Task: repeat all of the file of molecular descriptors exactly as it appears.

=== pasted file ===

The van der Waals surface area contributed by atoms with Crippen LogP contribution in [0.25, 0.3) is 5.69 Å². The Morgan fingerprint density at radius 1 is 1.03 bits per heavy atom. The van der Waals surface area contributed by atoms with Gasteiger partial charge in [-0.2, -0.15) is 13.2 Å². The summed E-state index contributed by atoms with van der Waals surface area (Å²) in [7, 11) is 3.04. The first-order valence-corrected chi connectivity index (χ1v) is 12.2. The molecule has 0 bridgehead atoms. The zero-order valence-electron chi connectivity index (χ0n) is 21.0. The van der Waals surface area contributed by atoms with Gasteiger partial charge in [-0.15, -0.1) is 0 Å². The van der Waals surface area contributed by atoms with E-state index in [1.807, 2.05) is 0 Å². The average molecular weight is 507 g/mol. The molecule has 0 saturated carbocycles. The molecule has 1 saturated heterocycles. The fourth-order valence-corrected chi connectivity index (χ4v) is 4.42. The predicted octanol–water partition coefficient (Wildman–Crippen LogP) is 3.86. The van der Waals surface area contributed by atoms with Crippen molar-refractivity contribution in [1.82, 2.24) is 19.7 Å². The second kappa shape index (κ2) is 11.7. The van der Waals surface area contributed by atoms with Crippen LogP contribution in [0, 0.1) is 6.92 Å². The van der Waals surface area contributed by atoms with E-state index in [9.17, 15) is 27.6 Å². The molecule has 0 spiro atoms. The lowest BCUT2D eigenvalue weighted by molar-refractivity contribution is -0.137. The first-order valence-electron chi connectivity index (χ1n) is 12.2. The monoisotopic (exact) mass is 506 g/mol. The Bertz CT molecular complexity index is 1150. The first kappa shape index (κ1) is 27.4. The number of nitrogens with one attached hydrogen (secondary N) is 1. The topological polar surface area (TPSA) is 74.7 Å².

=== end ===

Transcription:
The van der Waals surface area contributed by atoms with Crippen LogP contribution in [0.25, 0.3) is 5.69 Å². The Morgan fingerprint density at radius 1 is 1.03 bits per heavy atom. The van der Waals surface area contributed by atoms with Gasteiger partial charge in [-0.2, -0.15) is 13.2 Å². The summed E-state index contributed by atoms with van der Waals surface area (Å²) in [7, 11) is 3.04. The first-order valence-corrected chi connectivity index (χ1v) is 12.2. The molecule has 0 bridgehead atoms. The zero-order valence-electron chi connectivity index (χ0n) is 21.0. The van der Waals surface area contributed by atoms with Gasteiger partial charge in [-0.15, -0.1) is 0 Å². The van der Waals surface area contributed by atoms with E-state index in [1.807, 2.05) is 0 Å². The average molecular weight is 507 g/mol. The molecule has 0 saturated carbocycles. The molecule has 1 saturated heterocycles. The fourth-order valence-corrected chi connectivity index (χ4v) is 4.42. The predicted octanol–water partition coefficient (Wildman–Crippen LogP) is 3.86. The van der Waals surface area contributed by atoms with Crippen molar-refractivity contribution in [1.82, 2.24) is 19.7 Å². The second kappa shape index (κ2) is 11.7. The van der Waals surface area contributed by atoms with Crippen LogP contribution in [0, 0.1) is 6.92 Å². The van der Waals surface area contributed by atoms with E-state index in [9.17, 15) is 27.6 Å². The molecule has 0 spiro atoms. The lowest BCUT2D eigenvalue weighted by molar-refractivity contribution is -0.137. The first-order valence-electron chi connectivity index (χ1n) is 12.2. The monoisotopic (exact) mass is 506 g/mol. The Bertz CT molecular complexity index is 1150. The first kappa shape index (κ1) is 27.4. The number of nitrogens with one attached hydrogen (secondary N) is 1. The topological polar surface area (TPSA) is 74.7 Å².